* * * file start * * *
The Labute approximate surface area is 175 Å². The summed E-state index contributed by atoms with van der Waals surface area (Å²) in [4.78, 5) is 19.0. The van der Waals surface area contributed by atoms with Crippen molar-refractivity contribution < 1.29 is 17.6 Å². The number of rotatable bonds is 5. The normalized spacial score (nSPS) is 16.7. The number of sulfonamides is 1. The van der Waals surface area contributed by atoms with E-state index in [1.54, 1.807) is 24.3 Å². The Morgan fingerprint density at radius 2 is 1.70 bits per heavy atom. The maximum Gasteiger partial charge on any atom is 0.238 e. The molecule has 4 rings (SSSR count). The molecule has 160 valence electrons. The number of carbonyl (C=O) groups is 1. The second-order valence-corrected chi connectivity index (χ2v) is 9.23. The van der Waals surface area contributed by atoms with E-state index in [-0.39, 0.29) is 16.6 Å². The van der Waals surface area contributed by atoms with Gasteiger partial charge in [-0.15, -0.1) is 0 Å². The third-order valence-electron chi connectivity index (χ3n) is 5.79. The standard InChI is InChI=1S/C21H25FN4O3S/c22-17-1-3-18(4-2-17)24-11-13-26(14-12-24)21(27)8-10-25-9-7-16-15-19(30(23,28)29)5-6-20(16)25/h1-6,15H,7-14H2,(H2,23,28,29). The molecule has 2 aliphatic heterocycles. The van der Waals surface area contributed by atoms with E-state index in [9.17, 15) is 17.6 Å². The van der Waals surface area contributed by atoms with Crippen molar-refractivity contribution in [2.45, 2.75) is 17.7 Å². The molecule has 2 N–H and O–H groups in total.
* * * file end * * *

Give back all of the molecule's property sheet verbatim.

The Labute approximate surface area is 175 Å². The summed E-state index contributed by atoms with van der Waals surface area (Å²) in [4.78, 5) is 19.0. The van der Waals surface area contributed by atoms with Crippen molar-refractivity contribution < 1.29 is 17.6 Å². The number of rotatable bonds is 5. The normalized spacial score (nSPS) is 16.7. The number of sulfonamides is 1. The van der Waals surface area contributed by atoms with E-state index in [1.54, 1.807) is 24.3 Å². The Morgan fingerprint density at radius 2 is 1.70 bits per heavy atom. The maximum Gasteiger partial charge on any atom is 0.238 e. The molecule has 4 rings (SSSR count). The molecule has 160 valence electrons. The number of carbonyl (C=O) groups is 1. The second-order valence-corrected chi connectivity index (χ2v) is 9.23. The van der Waals surface area contributed by atoms with E-state index in [-0.39, 0.29) is 16.6 Å². The van der Waals surface area contributed by atoms with Gasteiger partial charge in [-0.15, -0.1) is 0 Å². The third-order valence-electron chi connectivity index (χ3n) is 5.79. The standard InChI is InChI=1S/C21H25FN4O3S/c22-17-1-3-18(4-2-17)24-11-13-26(14-12-24)21(27)8-10-25-9-7-16-15-19(30(23,28)29)5-6-20(16)25/h1-6,15H,7-14H2,(H2,23,28,29). The molecule has 2 aliphatic heterocycles. The van der Waals surface area contributed by atoms with E-state index in [9.17, 15) is 17.6 Å². The van der Waals surface area contributed by atoms with Crippen molar-refractivity contribution in [2.45, 2.75) is 17.7 Å². The molecule has 2 N–H and O–H groups in total.